Year after year, Marie Meiklejohn despaired over a hydrangea bush in her yard that failed to bloom.
It was not for lack of skill. Meiklejohn is a garden coach at Floral & Hardy of Skippack, and if she could not coax the showy flowers to make their late-spring appearance, who else could?
But finally this year, the bush has burst forth with crowd-pleasing scoops of pink.
“It’s blooming its head off,” she said.
She’s not the only one witnessing such bounty. Across the Philadelphia region this year, those floral dollops of pink and blue are off to the races, a trend that Meiklejohn and other plant specialists say is likely due to the weather.
» READ MORE: What makes hydrangeas pink or blue? Playing defense.
The type of hydrangeas that turn pink or blue are the “big leaf” variety, which tend to produce buds from old branches in mid-spring. If a frost or freeze occurs after those tender buds emerge, they are in jeopardy, said Erin Kinley, area coordinator of the Penn State Extension master gardener program.
“Those are very delicate little buds,” she said. “It’s going to knock them right off.”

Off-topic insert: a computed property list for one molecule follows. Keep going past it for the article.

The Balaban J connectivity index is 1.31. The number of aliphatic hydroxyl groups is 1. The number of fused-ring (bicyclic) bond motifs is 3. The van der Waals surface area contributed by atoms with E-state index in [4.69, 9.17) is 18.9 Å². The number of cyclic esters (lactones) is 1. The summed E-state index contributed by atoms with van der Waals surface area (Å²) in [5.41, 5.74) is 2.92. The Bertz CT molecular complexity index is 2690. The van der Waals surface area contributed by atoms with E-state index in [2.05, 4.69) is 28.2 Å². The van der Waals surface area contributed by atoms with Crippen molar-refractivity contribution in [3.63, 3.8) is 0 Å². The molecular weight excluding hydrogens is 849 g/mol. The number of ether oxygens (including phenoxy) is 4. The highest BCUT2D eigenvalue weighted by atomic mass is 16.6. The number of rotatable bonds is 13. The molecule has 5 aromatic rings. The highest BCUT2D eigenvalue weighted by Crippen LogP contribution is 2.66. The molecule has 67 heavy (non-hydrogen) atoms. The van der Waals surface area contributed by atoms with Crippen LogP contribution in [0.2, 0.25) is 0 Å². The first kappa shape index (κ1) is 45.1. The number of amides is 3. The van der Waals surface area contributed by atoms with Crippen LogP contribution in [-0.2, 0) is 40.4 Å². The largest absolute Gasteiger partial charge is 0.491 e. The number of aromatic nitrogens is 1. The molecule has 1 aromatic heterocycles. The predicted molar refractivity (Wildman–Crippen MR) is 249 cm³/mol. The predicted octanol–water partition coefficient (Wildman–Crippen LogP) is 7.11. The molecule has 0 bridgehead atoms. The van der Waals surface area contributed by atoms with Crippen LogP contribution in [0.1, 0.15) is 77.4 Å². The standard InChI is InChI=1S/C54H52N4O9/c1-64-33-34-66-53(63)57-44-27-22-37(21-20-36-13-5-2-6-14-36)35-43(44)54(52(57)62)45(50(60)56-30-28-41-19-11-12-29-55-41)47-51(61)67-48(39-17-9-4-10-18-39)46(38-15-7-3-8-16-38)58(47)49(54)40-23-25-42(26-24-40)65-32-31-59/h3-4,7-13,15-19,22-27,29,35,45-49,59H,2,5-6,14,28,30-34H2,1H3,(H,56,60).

But this year, the last freeze occurred a few weeks earlier than normal, on April 3, when the low temperature at Philadelphia International Airport hit 32 degrees, said Sarah Johnson, a meteorologist at the National Weather Service office in Mt. Holly.
Some parts of the region may have gotten a layer of frost later in the month, on April 22 or 23, when low temperatures were in the mid-30s, but generally, conditions were good for hydrangeas and other blooms of spring, said Penn State’s Kinley.
“This season in general, things are very lush,” she said.
Yet some hydrangeas still may not show their colors this year, for reasons other than the weather. If it’s one of the types that puts out new buds from old branches, proper pruning is key. The buds start to form inside the branches in the fall, so cutting them back at that point will prevent blooms from emerging the following spring — similar to what happens with misguided late-year pruning of azaleas, Kinley said.
“For hydrangeas and for a lot of spring and early summer plants, the best time to prune is right after they finish blooming,” she said. “They’ve flowered, they’re done, and you prune it back. They’ll put on that fresh growth, and they’ll have plenty of time to set buds for next year.”
When the plants bloom, yet another common question is what makes them blue, pink, or purple. Two key factors are the acidity of the soil — with a pH below 7 generally yielding a bluer tint — and the level of aluminum, the third-most common element in the earth’s crust.
It is complex chemistry, but the end result this year is simple: an especially vivid burst of garden splendor.